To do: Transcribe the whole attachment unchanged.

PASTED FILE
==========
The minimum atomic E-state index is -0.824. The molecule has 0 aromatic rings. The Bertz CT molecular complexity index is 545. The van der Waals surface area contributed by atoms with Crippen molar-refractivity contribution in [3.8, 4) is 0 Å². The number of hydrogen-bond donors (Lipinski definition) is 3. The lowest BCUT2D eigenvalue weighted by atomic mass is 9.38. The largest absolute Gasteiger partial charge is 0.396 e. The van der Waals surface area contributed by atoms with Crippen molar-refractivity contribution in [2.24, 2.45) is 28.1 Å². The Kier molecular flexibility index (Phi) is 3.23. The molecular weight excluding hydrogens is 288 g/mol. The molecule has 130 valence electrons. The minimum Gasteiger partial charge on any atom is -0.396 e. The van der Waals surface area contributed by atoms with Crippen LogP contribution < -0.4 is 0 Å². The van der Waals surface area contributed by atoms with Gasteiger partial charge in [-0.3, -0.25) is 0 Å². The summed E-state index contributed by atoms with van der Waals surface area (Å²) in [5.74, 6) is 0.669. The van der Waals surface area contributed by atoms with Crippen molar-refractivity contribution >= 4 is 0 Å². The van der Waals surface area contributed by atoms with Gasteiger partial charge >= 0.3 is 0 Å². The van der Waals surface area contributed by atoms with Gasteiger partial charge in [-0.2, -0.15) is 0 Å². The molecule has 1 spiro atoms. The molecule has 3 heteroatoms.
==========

The minimum atomic E-state index is -0.824. The molecule has 0 aromatic rings. The Bertz CT molecular complexity index is 545. The van der Waals surface area contributed by atoms with Crippen molar-refractivity contribution in [3.8, 4) is 0 Å². The number of hydrogen-bond donors (Lipinski definition) is 3. The lowest BCUT2D eigenvalue weighted by atomic mass is 9.38. The largest absolute Gasteiger partial charge is 0.396 e. The van der Waals surface area contributed by atoms with Crippen molar-refractivity contribution in [2.24, 2.45) is 28.1 Å². The Kier molecular flexibility index (Phi) is 3.23. The molecular weight excluding hydrogens is 288 g/mol. The molecule has 130 valence electrons. The minimum Gasteiger partial charge on any atom is -0.396 e. The van der Waals surface area contributed by atoms with Crippen LogP contribution < -0.4 is 0 Å². The van der Waals surface area contributed by atoms with Gasteiger partial charge in [-0.3, -0.25) is 0 Å². The summed E-state index contributed by atoms with van der Waals surface area (Å²) in [5.74, 6) is 0.669. The van der Waals surface area contributed by atoms with Crippen molar-refractivity contribution >= 4 is 0 Å². The van der Waals surface area contributed by atoms with Gasteiger partial charge >= 0.3 is 0 Å². The van der Waals surface area contributed by atoms with Gasteiger partial charge in [-0.2, -0.15) is 0 Å². The molecule has 1 spiro atoms. The molecule has 3 heteroatoms.